Also notice in the second scene from the left side that the
crown of thorns really is a laurel wreath which is held above the head
of Christ like in the triumph of the imperator, Christ who is depicted
beardless and in toga just as a Roman, the roll in his left hand like
the commander’s rod; on the right he authoritatively instructs
And after 420/430 ad, when the first depictions of the ‘crucified’ Jesus Christ surface, he doesn’t appear as dead man but as one who defies death, victorious, anticipating his resurrection in his posture—like on this ivory relief on the London casket in the British Museum, even emphasized by the anticipated death of Judas by hanging (ill. 117, left).
Also note the way Longinus applies his
‘lance’-stab to the heart region: like a dagger thrust. And
here also, Jesus is beardless, i. e. in Roman symbolism: without
mourning—like Divus Iulius.
If one then looks at the development of the picture of the ‘crucifixion’ through the course of history, two things are detected: firstly the earliest pictures preserved were also popular-naive, and sparsely classical, and secondly there is no effect of gravity at all initially.
It was not until the second millennium and then only slowly
that gravity becomes apparent in the ‘crucified
one’—and slowly pulled him down. In former times it was
different and in Byzantine resp. Greek Orthodox art it has largely
remained that way to date.
Where does this illogical manner of representation stem from?
Traditionally two reasons are given: The basis is said to be that
originally no one wanted to portray a suffering one but rather one
overcoming death-and for that a man in a standing position is better
suited. Additionally there must have been a fearfulness of depicting
one’s own Godman as a crucified one, a fear that allowed cross
representations to develop in art only after Theodosius I had abolished
the penalty of crucifixion and when the cross no longer triggered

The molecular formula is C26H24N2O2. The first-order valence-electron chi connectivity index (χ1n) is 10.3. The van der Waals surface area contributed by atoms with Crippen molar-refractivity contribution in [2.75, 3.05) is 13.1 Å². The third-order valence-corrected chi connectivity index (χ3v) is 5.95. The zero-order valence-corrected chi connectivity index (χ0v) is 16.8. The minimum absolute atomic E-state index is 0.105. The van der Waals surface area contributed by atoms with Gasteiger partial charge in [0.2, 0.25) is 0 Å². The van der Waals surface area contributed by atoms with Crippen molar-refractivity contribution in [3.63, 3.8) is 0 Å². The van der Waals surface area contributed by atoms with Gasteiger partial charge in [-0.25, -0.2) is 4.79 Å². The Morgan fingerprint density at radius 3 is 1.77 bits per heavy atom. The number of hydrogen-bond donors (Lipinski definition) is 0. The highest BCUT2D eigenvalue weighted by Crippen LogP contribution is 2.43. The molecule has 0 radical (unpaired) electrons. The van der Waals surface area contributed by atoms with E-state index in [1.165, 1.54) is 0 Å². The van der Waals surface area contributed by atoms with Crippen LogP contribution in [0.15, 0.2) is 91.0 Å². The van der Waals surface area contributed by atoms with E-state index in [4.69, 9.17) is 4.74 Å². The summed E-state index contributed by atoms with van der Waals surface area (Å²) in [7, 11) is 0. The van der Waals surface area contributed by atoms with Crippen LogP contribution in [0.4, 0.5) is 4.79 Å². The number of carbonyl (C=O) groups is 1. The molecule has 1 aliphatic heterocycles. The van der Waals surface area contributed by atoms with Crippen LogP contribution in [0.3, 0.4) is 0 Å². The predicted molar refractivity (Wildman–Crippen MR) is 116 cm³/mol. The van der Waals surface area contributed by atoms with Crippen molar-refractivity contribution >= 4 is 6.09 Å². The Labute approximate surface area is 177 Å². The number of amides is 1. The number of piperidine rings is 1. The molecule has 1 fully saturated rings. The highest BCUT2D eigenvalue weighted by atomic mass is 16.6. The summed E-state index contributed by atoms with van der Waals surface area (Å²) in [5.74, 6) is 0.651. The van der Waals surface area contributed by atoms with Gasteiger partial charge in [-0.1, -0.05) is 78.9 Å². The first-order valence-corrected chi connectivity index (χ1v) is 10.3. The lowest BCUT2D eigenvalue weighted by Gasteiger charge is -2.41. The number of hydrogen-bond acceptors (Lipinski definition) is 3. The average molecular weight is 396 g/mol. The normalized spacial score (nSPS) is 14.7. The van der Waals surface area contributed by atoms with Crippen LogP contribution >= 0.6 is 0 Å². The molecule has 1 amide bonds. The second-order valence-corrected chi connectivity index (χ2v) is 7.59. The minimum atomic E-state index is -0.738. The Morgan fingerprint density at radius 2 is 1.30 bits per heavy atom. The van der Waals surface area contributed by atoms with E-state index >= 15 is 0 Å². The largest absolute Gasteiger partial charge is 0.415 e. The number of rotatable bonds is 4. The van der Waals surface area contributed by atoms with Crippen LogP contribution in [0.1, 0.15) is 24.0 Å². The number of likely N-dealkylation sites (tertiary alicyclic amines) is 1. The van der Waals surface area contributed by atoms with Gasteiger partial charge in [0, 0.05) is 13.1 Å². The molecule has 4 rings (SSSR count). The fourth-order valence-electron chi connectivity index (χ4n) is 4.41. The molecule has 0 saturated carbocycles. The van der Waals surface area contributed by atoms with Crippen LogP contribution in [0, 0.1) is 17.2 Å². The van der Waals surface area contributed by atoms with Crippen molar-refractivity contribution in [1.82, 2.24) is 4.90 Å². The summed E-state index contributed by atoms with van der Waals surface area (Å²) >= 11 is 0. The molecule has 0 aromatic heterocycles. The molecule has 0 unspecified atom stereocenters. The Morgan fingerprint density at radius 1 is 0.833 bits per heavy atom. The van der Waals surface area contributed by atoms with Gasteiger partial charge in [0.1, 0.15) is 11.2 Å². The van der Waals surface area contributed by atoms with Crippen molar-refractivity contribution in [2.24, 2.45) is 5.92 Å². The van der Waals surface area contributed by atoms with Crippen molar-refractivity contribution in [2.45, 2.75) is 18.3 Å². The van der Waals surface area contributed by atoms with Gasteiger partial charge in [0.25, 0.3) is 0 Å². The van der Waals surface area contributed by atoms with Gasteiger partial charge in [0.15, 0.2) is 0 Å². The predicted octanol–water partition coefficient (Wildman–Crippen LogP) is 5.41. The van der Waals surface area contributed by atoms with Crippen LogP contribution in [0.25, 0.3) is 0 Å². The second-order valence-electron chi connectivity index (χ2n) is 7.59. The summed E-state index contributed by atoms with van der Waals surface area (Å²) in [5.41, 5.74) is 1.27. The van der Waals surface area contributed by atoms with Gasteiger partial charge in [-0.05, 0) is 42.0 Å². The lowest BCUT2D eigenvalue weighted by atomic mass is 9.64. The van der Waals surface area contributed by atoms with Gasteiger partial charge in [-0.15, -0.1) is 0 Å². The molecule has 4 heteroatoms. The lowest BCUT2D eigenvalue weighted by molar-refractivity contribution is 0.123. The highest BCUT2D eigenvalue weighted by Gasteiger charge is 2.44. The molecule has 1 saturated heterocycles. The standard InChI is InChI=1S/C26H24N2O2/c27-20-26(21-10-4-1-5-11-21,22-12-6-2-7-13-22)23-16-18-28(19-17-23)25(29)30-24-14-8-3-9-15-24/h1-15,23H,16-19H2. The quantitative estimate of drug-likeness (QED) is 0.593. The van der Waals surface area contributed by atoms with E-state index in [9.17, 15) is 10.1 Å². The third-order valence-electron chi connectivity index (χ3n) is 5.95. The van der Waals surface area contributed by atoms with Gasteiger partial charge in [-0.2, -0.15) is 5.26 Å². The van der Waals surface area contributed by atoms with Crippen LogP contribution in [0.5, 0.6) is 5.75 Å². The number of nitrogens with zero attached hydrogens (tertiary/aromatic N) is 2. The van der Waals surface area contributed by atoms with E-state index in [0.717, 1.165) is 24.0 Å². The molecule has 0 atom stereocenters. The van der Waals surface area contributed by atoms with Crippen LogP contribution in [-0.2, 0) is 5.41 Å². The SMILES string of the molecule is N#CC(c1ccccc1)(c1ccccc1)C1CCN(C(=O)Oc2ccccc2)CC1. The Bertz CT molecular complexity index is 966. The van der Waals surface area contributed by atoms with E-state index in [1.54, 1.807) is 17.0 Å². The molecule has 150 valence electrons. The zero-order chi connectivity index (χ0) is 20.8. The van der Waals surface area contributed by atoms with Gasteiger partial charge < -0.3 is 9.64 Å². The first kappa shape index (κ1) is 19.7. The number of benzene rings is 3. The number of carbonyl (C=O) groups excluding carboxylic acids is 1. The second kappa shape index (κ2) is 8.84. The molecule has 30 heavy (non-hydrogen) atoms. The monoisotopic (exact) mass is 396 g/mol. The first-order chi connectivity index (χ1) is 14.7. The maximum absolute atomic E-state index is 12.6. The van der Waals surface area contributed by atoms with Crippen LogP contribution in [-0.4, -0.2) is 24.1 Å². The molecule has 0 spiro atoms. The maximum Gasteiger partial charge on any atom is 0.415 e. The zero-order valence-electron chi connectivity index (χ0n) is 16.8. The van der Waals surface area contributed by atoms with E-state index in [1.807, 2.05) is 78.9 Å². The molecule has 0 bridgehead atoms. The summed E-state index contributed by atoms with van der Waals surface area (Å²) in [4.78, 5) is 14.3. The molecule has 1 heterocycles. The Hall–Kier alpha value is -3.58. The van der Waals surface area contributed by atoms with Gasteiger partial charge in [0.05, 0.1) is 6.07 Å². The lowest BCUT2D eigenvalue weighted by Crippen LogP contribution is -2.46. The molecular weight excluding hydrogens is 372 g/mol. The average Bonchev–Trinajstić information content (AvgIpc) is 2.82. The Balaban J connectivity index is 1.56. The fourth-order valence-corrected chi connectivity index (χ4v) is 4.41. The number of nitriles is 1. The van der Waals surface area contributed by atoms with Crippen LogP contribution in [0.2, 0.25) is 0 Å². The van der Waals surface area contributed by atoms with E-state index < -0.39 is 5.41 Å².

negative associations. Meanwhile, one refrains from this earlier
prevailing interpretation (the Rabula-Codex and the casket in Sancta
Sanctorum in Rome, both from the 5/6th century, indeed show a standing
as well as suffering Jesus on the cross), opining that it simply
originates from the fact that the Christian artists had no ancient
examples of crucified ones available—the crucifixion was
sporadically described in texts from classical times, but never
portrayed, neither by painters nor by sculptors—and that no
pictures nor descriptions of Jesus’ crucifixion had been passed
down either. These two competing arguments, neither of which are very
convincing, point to the helplessness of the circles of experts, who
are still struggling for a plausible explanation. The more so as it is
obvious that as soon as the man on the cross was perceived to be a
crucified one, the artists immediately started to let him hang and fall
down more and more. And although the artists in these instances did not
have examples either, they knew that somebody who is hanging on a cross
Irrespective of whether the signet stone resp. the gem
reproduced here is about Christ, Bacchus, Dionysos or somebody else and
whether they evolved from a Orphic-Christian syncretism or served for
pagan-magic use, they do show that not only the artists of the second
millennium but also artists from late Antiquity knew clearly, that one
who was crucified has to hang on the cross and not stand up straight.
One has to ask oneself whether there was a model for the atypical and
unnatural representation of Christ standing on the cross which was the
exclusive way of depicting him for a thousand years, a model that
counteracted the hanging Christ and demanded that the ‘crucified
one’ was not to hang.
The return to Caesar’s funeral again explains this